Reclaiming Common Sense

The week after the release of the Monthly Employment Situation Report, or Jobs Report, tends to be a slow week for economic data. This slack time allows for a more detailed examination of the Jobs Report Data. This column has a tradition of writing articles regarding how the current President is doing compared to his two term predecessors, as well as what is happening with people working multiple jobs. The 2012 Presidential Election brought the phrase "War on Women" into the lexicon. The recovery has been good for women and not so good for men. Some sectors are still recovering from the recession. Our workforce is aging. Oh, yeah, and the weekly unemployment claims data is still being produced and released.

(Nov. 6)  The series "Five Presidents at __ Months" compares jobs creation, unemployment, and participation between Presidents Reagan, Clinton, George W. Bush, Obama, and Trump. This month's installment found that President Trump has added more non-seasonally adjusted (NSA) workers than his predecessors. It found that he has added more NSA full-time jobs than his predecessors. It also found that his participation rate has improved, as did Presidents Reagan and Clinton.

(Nov. 6) Multiple Job Workers have been "over-participating." The number of part-time jobs increased under President Obama. The number of full-time jobs did not return to October 2007 levels, permanently, by the end of President Obama's end of term during January of 2017. Some people chose to work multiple jobs while some people had to work multiple jobs. "Multiple Job Workers Down during October" details how we have the lowest October level of people working two part-time jobs since 2008 and the lowest October level of multiple job workers since 2013.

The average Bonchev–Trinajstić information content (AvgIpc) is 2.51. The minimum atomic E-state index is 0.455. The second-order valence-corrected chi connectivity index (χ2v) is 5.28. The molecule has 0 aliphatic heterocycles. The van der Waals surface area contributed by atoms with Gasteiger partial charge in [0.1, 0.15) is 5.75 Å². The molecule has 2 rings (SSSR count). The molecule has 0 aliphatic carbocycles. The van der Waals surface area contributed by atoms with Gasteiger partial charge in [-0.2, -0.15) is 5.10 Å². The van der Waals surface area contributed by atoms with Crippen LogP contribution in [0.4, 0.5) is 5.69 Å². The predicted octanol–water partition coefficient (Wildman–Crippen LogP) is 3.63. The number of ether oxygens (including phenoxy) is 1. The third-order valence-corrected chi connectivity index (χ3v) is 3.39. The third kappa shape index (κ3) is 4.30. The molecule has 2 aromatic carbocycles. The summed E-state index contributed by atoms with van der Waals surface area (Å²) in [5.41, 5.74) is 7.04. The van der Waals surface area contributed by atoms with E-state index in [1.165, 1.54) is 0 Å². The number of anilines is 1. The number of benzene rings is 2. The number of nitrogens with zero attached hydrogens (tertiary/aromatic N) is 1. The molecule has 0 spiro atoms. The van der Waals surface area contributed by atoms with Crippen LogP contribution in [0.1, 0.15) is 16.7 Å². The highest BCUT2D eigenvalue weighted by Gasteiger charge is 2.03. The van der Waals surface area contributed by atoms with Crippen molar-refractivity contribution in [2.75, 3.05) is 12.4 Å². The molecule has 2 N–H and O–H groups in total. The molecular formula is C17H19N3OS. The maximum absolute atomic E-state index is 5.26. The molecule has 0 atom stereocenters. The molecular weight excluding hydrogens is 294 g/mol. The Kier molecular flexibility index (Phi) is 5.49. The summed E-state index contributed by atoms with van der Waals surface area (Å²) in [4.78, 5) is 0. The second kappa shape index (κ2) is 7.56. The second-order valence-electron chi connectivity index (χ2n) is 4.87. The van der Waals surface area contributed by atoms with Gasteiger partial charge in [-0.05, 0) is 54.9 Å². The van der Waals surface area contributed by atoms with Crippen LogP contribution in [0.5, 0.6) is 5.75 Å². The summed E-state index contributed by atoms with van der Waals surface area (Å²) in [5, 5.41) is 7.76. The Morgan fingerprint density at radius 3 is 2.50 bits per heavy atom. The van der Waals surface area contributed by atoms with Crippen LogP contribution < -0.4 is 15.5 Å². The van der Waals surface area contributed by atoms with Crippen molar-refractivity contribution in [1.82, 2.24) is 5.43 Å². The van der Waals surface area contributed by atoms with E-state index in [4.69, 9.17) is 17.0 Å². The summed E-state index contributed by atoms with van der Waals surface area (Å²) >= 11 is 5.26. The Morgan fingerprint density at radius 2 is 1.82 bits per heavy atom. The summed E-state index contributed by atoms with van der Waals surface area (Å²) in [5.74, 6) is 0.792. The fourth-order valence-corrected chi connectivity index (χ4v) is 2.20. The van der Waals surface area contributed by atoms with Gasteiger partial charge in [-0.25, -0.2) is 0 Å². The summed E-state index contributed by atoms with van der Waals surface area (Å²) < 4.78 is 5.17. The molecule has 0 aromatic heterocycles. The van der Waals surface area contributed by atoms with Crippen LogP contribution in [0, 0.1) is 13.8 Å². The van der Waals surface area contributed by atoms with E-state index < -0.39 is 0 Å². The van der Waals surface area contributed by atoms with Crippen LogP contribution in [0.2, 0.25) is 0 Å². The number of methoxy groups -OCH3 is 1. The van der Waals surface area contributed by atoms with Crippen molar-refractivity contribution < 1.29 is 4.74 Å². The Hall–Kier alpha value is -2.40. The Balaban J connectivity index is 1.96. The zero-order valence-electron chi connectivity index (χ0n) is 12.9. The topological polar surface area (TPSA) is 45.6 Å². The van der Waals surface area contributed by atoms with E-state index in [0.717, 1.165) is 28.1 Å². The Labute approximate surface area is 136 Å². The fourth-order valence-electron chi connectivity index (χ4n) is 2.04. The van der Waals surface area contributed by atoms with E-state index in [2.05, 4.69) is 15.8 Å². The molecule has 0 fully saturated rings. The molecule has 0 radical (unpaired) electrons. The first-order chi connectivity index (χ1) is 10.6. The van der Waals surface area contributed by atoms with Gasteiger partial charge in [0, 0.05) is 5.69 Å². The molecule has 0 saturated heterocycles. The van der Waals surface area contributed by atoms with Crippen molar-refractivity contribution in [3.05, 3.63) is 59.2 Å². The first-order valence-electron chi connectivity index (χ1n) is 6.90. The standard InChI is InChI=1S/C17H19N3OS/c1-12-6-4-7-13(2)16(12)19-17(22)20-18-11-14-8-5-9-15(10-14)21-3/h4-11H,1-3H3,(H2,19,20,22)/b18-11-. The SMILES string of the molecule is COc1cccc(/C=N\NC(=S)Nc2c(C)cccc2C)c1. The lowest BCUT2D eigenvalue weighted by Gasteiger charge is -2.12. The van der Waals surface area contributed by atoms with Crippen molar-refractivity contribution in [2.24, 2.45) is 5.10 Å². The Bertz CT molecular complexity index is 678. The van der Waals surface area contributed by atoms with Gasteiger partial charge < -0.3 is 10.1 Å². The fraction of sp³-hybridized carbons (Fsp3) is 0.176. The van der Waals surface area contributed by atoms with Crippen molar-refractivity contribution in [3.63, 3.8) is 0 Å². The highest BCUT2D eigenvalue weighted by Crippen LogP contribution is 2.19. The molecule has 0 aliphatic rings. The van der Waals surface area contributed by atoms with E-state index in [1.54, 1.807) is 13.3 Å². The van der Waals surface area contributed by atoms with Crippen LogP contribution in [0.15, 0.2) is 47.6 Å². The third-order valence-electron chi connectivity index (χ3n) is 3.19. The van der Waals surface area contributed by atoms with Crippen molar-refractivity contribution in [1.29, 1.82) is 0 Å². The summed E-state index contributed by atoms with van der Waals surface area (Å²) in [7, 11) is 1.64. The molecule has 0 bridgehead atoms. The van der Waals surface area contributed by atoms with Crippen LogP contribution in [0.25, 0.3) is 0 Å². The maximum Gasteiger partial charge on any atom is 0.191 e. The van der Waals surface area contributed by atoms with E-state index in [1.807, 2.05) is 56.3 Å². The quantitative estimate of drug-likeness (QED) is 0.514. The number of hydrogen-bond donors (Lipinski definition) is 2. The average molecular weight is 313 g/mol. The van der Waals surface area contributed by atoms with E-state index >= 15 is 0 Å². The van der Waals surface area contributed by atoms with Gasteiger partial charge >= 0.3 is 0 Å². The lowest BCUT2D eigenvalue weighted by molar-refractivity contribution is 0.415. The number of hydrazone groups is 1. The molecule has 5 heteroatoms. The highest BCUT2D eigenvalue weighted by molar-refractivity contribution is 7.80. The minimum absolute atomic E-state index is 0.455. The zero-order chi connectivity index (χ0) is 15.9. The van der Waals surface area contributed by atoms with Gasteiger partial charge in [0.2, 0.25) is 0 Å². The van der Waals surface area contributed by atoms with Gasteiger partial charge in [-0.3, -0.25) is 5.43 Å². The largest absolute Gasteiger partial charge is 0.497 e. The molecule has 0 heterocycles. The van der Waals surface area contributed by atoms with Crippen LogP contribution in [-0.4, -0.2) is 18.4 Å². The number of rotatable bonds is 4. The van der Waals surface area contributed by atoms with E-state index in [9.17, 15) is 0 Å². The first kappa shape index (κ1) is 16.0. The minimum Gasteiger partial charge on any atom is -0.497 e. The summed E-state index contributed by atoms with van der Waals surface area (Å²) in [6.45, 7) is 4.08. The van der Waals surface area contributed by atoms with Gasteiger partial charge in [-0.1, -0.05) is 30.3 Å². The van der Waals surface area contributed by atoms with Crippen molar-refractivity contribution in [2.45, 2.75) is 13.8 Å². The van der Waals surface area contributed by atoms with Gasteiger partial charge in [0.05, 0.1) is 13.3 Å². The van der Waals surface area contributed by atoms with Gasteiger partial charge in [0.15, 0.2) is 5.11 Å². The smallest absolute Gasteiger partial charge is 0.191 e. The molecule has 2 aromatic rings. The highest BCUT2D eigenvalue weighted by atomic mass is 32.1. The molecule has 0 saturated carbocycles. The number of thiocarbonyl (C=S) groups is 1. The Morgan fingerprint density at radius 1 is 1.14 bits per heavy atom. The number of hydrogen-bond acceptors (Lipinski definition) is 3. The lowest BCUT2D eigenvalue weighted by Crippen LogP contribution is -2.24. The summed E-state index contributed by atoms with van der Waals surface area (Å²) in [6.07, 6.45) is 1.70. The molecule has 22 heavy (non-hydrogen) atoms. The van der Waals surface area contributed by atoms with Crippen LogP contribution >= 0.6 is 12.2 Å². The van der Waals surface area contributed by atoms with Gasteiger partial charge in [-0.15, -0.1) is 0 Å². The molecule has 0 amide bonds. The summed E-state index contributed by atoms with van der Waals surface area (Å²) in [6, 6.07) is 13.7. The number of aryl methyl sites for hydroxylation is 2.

(Nov. 7) There is a considerable amount of discussion regarding wage disparity between men and women workers. The disparity that is going unreported is that men lost over 10 million full-time jobs at the depth of the recession. Women lost fewer than 4 million full-time jobs. The article "Men (Not) at Work" details how men have seen the creation of only 288,000 full-time jobs since July of 2007 for nearly 12 million more workers. When the drop in participation is factored into the unemployment rate the effective unemployment (U7) rate for men stands at 9.91%. Women have a U7 of 8.21%. Men work more full-time jobs than women. Women work more part-time jobs than men.

(Nov. 8) If you were to listen to the mainstream media you would think that we have fully recovered from the Great Recession. The article "Work Sectors Showing Strength" details how four super sectors of employment have not returned to their October 2007  levels of workers. One sector is worse than it was during October 2009 - and it isn't the Manufacturing super sector.

(Nov. 9) The weekly seasonal adjusted first-time unemployment claims number used to be "breaking news" at 8:30 A.M. on most Thursdays. Now that we have a new President the data is a non-event. The article "More Strong Weekly Unemployment Claims Data" reports on how the first-time claims data for the first week of November 2017 was lower than what was recorded during November of 1970 and November 1971. It also reports how the continuing claims data was lower for the fourth week of October than it was during October of 1970 or October 1971. By the way, we have more than 80 million more covered insured workers now than we had during 1973. The data isn't available for 1970 or 1971.

(Nov. 10) The mainstream media likes to discuss the FACT (False Assertion Considered to be True) that the drop in the participation rate during President Obama's presidency was due to Baby Boomers (people born between 1945 and 1964) retiring. The "Red, Gray and Blue" series, also known as "Our Aging Workforce" details how we have more people over 59 working now than previously recorded. It also details how we have more unemployed workers over the age of 55 than we had during October of 2007. The workforce participation rate for those under the age of 55 is lower now than during October of 2007. The participation rate for those 55 and older is up since October 2007. We have more older workers. We have more older employees.

Why spend a week rehashing a report that was mostly forgotten by last Saturday? The report was very good and it was dismissed because it was not as good as expected by the "experts." This expert thinks that the second best NSA current Employment Statistics Private sector worker growth rate for September to October since 1980 is worth more discussion. Seriously low unemployment levels are worth discussing. An incomplete recovery is worth discussing. After all...

It's the economy.